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22nd of January 2018

Automotive



CAFE: A Brief Guide to the Corporate Average Fuel-Economy Law

January 3, 2018 at 12:03 pm by Csaba Csere | Illustration by Jeff Xu

CAFE: A Brief Guide to the Corporate Average Fuel-Economy Law

CAFE: A Brief Guide to the Corporate Average Fuel-Economy Law

From the December 2017 issue

Enacted by Congress in 1975, the Corporate Average Fuel Economy law was designed to reduce gasoline use by improving fuel efficiency. Starting in 1978, cars had to achieve 18.0 mpg in testing. Truck standards came a year later, requiring 17.2 mpg from two-wheel-drive vehicles and 15.8 mpg from four-wheel-drivers. The current regulation would raise these targets to 55.3–56.2 mpg for cars and 39.3–40.3 for trucks by 2025, although the Trump administration is reviewing that plan.

Slow Build: The CAFE bogey was intended to rise steadily, but it hit 27.5 mpg for cars in 1985 and essentially remained there for 25 years. Trucks stagnated around 20 mpg for 20 years.

Optimism Meets Reality: Congress required each new car’s mileage to be posted on its window sticker, hoping that buyers would select more efficient vehicles. But the lab-measured results were way higher than anyone was getting in the real world. In the ’80s, mileage numbers on the label were trimmed in an attempt to bring them closer to reality, but even that wasn’t enough. In 2008, the EPA revised fuel-economy testing to improve label-number accuracy. For example, a 1984 Cadillac Seville diesel was said to achieve 22 mpg city and 36 highway in period. Apply the ’08 adjustment and those numbers fall to 18 and 26 mpg.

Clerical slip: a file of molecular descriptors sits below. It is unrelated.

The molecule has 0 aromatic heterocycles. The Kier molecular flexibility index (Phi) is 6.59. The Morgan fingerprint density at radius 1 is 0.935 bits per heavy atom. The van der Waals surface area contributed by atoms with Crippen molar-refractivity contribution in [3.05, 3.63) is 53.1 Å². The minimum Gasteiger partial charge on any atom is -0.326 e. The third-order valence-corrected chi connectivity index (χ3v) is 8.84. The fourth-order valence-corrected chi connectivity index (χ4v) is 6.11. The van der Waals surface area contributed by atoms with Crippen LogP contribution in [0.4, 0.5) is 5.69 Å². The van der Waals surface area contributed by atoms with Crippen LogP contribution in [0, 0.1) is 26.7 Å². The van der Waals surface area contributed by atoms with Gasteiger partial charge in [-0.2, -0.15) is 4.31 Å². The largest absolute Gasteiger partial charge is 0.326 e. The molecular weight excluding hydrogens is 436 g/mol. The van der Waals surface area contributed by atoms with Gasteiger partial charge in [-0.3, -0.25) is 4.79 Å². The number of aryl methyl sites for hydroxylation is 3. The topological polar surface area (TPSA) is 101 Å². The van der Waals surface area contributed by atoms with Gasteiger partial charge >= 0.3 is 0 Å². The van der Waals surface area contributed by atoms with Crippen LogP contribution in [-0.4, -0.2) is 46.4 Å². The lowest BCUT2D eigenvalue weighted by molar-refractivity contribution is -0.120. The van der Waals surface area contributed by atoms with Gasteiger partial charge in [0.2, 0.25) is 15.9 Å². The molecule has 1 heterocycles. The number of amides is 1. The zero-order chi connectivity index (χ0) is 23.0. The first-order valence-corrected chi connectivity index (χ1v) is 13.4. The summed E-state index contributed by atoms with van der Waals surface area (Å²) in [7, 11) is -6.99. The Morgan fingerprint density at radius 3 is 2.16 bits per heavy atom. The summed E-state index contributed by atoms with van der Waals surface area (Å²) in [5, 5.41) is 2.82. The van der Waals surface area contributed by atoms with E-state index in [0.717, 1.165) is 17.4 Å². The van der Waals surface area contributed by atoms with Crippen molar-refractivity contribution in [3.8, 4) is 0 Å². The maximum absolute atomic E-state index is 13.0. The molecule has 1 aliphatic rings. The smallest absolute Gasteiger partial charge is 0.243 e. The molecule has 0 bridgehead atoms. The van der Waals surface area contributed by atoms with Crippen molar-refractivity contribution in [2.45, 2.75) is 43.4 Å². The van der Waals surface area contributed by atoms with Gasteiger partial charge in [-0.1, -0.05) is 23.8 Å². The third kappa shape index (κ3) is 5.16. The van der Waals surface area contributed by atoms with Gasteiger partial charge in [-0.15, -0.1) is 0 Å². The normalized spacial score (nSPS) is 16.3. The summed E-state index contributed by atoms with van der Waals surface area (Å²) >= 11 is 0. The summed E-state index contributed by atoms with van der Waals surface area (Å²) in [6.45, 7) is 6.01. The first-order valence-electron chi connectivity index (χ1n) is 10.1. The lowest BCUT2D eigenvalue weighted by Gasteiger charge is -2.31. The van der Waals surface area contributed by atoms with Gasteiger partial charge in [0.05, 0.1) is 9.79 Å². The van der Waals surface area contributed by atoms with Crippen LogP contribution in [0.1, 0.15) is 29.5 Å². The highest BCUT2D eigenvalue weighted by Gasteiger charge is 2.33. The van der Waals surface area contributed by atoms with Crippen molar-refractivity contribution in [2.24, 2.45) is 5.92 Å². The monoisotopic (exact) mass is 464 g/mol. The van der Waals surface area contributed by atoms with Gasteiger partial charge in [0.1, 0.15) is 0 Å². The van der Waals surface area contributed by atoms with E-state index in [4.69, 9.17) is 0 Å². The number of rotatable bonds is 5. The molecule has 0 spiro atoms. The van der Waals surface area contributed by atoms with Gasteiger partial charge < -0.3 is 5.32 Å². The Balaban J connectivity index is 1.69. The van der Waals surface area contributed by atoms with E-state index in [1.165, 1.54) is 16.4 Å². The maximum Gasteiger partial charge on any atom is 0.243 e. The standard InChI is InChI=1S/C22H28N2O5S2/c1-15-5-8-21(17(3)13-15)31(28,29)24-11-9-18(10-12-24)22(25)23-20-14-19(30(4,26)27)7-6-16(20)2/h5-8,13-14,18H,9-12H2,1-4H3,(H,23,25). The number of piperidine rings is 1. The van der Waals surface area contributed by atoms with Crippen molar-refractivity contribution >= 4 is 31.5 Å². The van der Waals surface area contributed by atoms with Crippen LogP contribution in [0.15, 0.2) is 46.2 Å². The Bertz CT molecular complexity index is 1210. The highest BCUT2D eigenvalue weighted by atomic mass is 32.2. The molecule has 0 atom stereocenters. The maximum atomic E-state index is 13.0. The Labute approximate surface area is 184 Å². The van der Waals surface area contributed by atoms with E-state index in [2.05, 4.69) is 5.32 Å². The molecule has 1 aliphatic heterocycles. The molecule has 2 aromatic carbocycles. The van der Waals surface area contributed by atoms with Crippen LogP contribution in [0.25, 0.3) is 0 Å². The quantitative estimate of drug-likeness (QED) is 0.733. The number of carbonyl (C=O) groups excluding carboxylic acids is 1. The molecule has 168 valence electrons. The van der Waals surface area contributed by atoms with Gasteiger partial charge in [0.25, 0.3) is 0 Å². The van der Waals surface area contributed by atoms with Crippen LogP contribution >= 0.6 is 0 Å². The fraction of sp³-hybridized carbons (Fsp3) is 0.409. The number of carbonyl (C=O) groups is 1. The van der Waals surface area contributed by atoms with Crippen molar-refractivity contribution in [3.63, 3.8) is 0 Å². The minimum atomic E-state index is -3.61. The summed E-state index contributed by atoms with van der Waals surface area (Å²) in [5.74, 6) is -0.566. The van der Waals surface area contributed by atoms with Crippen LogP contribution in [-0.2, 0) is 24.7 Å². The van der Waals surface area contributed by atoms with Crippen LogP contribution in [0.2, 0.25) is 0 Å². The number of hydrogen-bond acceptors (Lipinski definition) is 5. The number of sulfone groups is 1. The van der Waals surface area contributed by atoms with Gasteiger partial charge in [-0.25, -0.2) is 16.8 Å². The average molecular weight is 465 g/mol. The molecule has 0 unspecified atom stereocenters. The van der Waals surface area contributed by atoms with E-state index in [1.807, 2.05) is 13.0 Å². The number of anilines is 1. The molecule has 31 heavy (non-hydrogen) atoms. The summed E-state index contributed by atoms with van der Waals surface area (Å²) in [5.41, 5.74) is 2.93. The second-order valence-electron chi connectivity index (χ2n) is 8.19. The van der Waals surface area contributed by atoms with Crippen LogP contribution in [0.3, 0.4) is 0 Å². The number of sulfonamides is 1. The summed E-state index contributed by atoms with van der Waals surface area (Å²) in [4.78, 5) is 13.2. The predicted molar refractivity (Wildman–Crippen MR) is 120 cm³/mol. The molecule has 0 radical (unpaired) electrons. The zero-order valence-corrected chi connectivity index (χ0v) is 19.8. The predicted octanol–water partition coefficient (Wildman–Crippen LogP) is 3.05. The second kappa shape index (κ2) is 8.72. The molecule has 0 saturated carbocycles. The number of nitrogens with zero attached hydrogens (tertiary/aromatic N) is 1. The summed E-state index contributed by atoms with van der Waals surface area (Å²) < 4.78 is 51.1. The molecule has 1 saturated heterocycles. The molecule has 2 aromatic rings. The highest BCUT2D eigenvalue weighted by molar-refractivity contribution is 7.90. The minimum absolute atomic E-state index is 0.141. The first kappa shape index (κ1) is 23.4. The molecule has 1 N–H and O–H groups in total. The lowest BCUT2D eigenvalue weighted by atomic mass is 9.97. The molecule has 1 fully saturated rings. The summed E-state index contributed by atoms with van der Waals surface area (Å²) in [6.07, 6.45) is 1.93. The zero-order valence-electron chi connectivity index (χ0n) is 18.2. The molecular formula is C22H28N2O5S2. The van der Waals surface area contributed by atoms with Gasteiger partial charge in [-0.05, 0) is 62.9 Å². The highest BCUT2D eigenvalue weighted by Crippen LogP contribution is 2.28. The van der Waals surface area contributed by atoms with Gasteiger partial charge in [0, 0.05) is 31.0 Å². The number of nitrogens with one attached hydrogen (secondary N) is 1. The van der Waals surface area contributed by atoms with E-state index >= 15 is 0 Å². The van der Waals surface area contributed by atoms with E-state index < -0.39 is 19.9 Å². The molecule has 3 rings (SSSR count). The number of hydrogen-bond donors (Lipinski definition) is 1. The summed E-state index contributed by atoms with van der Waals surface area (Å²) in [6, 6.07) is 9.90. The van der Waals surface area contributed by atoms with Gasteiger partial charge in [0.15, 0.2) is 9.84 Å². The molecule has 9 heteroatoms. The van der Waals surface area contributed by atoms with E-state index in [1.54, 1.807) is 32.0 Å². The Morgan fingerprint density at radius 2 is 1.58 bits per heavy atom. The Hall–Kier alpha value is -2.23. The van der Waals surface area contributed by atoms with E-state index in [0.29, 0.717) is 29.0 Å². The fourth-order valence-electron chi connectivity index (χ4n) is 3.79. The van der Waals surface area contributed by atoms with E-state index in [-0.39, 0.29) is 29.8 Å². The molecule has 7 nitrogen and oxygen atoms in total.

Size Matters: Originally, every company’s CAFE target was the same. In 1980, this was great for small-car importers but not so good for Detroit iron. Starting with 2011 models, mileage requirements were determined by a vehicle’s “footprint,” basically a vehicle’s average track width times its wheelbase. Bigger vehicles have a lower mileage target, and each manufacturer’s CAFE requirement is based on the vehicle mix it sells.

A Bridge Too Far: When President Obama announced in 2011 that the industry fleet standard would rise to 54.5 mpg by 2025, it was DOA. That widely touted target assumes buyers will purchase more cars and fewer trucks in 2025 compared with today. In fact, the market is moving in the other direction. Even if the 54.5-mpg bogey were implemented, that number is based on the highly inflated CAFE test numbers of 1978. Translated into today’s label numbers, a 54.5-mpg vehicle would have a window sticker with 38 mpg city and 55 mpg highway.

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